Ang Silid na Mahiwaga (English: “A Wondrous Room”) is a collection of essays, stories, and poems by Filipino women writers across history, many of them academics and advocates for education. Even just seeing this anthology on my shelf makes me feel powerful to trace my literary heritage to such amazing women, whose voices are every bit as important as the men who dominate the Philippine canon.

Katipunan: Read a book by a Filipino author featuring a secret society.

Cave and Shadows is… very esoteric and confusing 😅 but it’s also one of the staples of Philippine literature written in English. If you want to read a story that features mystical societies and the rumbles of the Martial Law Era, then you might want to consider this book.

Empire of Memory follows the (fictional?) story of two people secretly hired by Ferdinand Marcos to rewrite history. Shenanigans ensue. I actually have never read this book! For the longest time, I would longingly hug it and put it back on the shelves because my broke college self couldn’t afford it. I promise myself that I will finally get a copy soon once I manage to actually find one.

Balangiga: Read a book by a Filipino author featuring imperialism

Bone Talk is a coming-of-age story of a Bontoc lad named Samkad, who is both excited and nervous to finally be recognized as a man by their society. However, his culture is threatened and his bravery needed as tall, pale men invade their land. This historical novel is a much-needed glimpse into American imperialism in the 1900s, especially since stories like Samkad’s are rarely discussed in history classes.

Mga Uring Panlipunan (Social Classes) and Ito ang Diktadura (This is Dictatorship) are not directly about imperialism, but these discuss important concepts that enable its machinery to take root and spread across the world. Told in powerful illustrations and clear language, it engages both children and adults to be more aware of the power struggles that shape society and to be on guard against the stirrings of another dictatorship.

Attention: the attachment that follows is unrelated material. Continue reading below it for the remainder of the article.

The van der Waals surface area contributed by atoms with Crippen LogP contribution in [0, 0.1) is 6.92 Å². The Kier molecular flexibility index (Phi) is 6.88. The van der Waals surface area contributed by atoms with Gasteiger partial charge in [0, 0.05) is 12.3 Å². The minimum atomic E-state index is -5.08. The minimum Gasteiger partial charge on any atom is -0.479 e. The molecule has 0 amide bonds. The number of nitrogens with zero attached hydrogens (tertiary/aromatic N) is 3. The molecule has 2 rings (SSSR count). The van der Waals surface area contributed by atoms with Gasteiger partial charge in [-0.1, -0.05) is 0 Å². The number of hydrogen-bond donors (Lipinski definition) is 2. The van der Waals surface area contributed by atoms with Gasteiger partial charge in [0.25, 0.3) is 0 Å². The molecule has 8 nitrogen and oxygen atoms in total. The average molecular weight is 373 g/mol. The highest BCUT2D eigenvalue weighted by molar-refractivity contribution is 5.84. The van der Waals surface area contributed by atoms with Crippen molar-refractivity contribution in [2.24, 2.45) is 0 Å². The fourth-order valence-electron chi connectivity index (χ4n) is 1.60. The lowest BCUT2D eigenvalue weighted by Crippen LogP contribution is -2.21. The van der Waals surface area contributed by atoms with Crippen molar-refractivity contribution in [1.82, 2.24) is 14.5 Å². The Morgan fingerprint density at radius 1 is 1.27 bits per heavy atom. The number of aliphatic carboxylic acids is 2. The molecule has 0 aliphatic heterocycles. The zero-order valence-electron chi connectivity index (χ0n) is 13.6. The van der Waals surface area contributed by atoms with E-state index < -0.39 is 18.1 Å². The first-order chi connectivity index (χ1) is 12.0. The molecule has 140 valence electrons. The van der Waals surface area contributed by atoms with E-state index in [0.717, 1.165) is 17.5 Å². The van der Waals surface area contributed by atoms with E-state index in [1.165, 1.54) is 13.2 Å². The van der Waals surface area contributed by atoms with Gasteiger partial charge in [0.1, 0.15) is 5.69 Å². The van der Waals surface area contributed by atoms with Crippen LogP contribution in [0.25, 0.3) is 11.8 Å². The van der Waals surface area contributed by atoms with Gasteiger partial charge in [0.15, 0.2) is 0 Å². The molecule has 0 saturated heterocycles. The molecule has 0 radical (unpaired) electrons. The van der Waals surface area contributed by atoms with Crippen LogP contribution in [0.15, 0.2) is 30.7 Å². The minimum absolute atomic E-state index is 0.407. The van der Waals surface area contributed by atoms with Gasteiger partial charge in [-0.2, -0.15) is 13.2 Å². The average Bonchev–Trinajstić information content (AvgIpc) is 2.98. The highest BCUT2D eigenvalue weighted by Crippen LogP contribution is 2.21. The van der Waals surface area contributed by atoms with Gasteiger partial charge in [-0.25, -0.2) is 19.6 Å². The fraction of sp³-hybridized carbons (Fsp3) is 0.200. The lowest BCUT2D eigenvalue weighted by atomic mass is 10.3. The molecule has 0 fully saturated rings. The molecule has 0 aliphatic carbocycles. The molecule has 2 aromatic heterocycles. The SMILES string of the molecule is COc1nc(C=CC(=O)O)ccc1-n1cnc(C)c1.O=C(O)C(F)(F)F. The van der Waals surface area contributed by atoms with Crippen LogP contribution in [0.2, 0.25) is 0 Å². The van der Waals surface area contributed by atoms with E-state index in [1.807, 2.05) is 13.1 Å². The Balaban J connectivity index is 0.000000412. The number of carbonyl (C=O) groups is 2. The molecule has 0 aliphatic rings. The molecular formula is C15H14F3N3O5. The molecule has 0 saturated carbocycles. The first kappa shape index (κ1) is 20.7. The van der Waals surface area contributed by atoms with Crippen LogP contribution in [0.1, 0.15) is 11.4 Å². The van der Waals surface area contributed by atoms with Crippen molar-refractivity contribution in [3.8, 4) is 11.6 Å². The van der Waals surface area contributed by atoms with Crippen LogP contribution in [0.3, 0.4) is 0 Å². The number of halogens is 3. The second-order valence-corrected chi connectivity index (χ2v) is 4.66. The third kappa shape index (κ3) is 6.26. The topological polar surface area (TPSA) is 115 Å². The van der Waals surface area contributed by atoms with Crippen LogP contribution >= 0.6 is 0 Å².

Kayod: Read a book by a Filipino author with an emphasis on the main character’s livelihood, job, trade, etc.

The Essential Manuel Arguilla Reader is a collection of short stories by Manuel Arguilla, who is best known for his depictions of life in the province. His stories always highlight the pains and loves of the working class, especially of the farmers. I really like his soft, clear writing voice that makes me want to run along the paddies lining the fishponds near my relatives’ house.

Soledad’s Sister follows the return of the corpse of “Aurora V. Cabahug”, a domestic helper previously based in Saudi Arabia. Everything that could go wrong had gone wrong, including the fact that the corpse isn’t Aurora at all. I love the mystery aspect and dark humor of this book, and despite it being a required college reading, I still enjoyed it so much.

Papel de Liha (English: “Sandpaper”) is a classic children’s book on a mother’s daily labor of love, whose hands are rough like sandpaper. This book never fails to make me cry and hug my mom whenever she’s within reach.

Tikim (English: “Taste”) is a collection of essays about different culinary traditions, ingredients, and cultures flourishing within the Philippines. If you love food documentaries like High on the Hog, Salt Fat Acid Heat, Street Food, and Ugly Delicious, then you will love how Doreen Fernandez presents a colorful and interesting picture of the Filipinos through the dishes and locations of their family dining tables.

Tula: Read a book by a Filipino author in verse

The Sea Gypsies Stay is filled with poems about longing, distance, memory, and boundaries. It’s probably the first poetry book that spoke to my soul and gave me the language to express all the yearning my soul has buried for years.

Harana ng Kuliglig (Serenade of Crickets) is a set of poems for children about insects, fields, and everything else in nature. The texts and the illustrations are so whimsical and enjoyable, and they are perfect for a fun outdoor trip with kids or a night under the stars.

Local publishers like Adarna House, Anvil, UP Press, and more have So. Much. Variety. And. Quality!!! My go-to shelf in chain bookstores like NBS and Fully Booked would be the picture book section, and I can spend hours and hours just crying over the level of craft needed to condense a richly layered story into 32-48 illustrated pages. My other go-to would be the university presses like UP Press and Ateneo Press for nonfiction, and honestly, ever since I realized how many books can still be affordable on a student budget–Disclaimer: I shop the discount bins, and some big textbooks there cost less than an SFF paperback–if I time my purchases during sales, then I will still be able to read.

Sadly, many of these local titles can be hard to buy internationally, and I’m not sure if the publication houses ship outside the country. I hope that you still keep these titles in mind and to always be on the lookout for possible modes of access.

I don’t consider myself an expert in Filipino literature because there’s a LOT I still haven’t read, but that fact just excites me further to keep exploring the field. I hope you can join me in doing so!

Let’s chat!

  • Have you read any of these titles before? Scream with me in the comments!
  • Did you join Wikathon this year? What’s your favorite Wikathon read? Drop your recs below!

3 thoughts on “Recommendations: Books by Filipino Authors based on Wikathon Prompts”